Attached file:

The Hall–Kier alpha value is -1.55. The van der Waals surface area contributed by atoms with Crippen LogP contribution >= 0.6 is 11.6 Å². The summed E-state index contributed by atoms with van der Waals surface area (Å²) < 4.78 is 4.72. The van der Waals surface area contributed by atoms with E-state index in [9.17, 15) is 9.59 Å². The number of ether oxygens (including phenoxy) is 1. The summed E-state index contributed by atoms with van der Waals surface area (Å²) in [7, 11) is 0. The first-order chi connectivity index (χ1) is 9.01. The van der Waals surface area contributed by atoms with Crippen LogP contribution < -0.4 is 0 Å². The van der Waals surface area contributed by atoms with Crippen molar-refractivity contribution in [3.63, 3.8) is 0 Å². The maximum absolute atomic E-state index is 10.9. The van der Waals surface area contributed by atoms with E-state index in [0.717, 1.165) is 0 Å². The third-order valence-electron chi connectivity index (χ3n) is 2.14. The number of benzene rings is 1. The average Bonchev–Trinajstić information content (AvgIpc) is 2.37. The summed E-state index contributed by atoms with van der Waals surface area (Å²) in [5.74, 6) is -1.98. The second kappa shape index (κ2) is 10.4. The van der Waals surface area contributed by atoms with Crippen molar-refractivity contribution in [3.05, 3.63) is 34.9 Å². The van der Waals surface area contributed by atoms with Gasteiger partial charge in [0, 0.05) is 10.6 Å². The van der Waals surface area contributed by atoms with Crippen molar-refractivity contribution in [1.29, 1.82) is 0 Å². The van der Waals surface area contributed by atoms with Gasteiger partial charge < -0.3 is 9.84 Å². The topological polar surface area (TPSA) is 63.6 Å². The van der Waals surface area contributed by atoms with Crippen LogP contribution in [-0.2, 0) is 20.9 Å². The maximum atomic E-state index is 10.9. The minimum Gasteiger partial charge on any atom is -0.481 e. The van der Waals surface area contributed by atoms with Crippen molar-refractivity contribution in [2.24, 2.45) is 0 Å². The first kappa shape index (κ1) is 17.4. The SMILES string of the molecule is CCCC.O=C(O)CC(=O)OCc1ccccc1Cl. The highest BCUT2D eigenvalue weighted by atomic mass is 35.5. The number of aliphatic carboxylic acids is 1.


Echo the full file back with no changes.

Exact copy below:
The Hall–Kier alpha value is -1.55. The van der Waals surface area contributed by atoms with Crippen LogP contribution >= 0.6 is 11.6 Å². The summed E-state index contributed by atoms with van der Waals surface area (Å²) < 4.78 is 4.72. The van der Waals surface area contributed by atoms with E-state index in [9.17, 15) is 9.59 Å². The number of ether oxygens (including phenoxy) is 1. The summed E-state index contributed by atoms with van der Waals surface area (Å²) in [7, 11) is 0. The first-order chi connectivity index (χ1) is 9.01. The van der Waals surface area contributed by atoms with Crippen LogP contribution < -0.4 is 0 Å². The van der Waals surface area contributed by atoms with Crippen molar-refractivity contribution in [3.63, 3.8) is 0 Å². The maximum absolute atomic E-state index is 10.9. The van der Waals surface area contributed by atoms with E-state index in [0.717, 1.165) is 0 Å². The third-order valence-electron chi connectivity index (χ3n) is 2.14. The number of benzene rings is 1. The average Bonchev–Trinajstić information content (AvgIpc) is 2.37. The summed E-state index contributed by atoms with van der Waals surface area (Å²) in [5.74, 6) is -1.98. The second kappa shape index (κ2) is 10.4. The van der Waals surface area contributed by atoms with Crippen molar-refractivity contribution in [3.05, 3.63) is 34.9 Å². The van der Waals surface area contributed by atoms with Gasteiger partial charge in [0, 0.05) is 10.6 Å². The van der Waals surface area contributed by atoms with Crippen molar-refractivity contribution in [1.29, 1.82) is 0 Å². The van der Waals surface area contributed by atoms with Gasteiger partial charge < -0.3 is 9.84 Å². The topological polar surface area (TPSA) is 63.6 Å². The van der Waals surface area contributed by atoms with Crippen LogP contribution in [-0.2, 0) is 20.9 Å². The maximum atomic E-state index is 10.9. The minimum Gasteiger partial charge on any atom is -0.481 e. The van der Waals surface area contributed by atoms with Crippen molar-refractivity contribution in [2.24, 2.45) is 0 Å². The first kappa shape index (κ1) is 17.4. The SMILES string of the molecule is CCCC.O=C(O)CC(=O)OCc1ccccc1Cl. The highest BCUT2D eigenvalue weighted by atomic mass is 35.5. The number of aliphatic carboxylic acids is 1.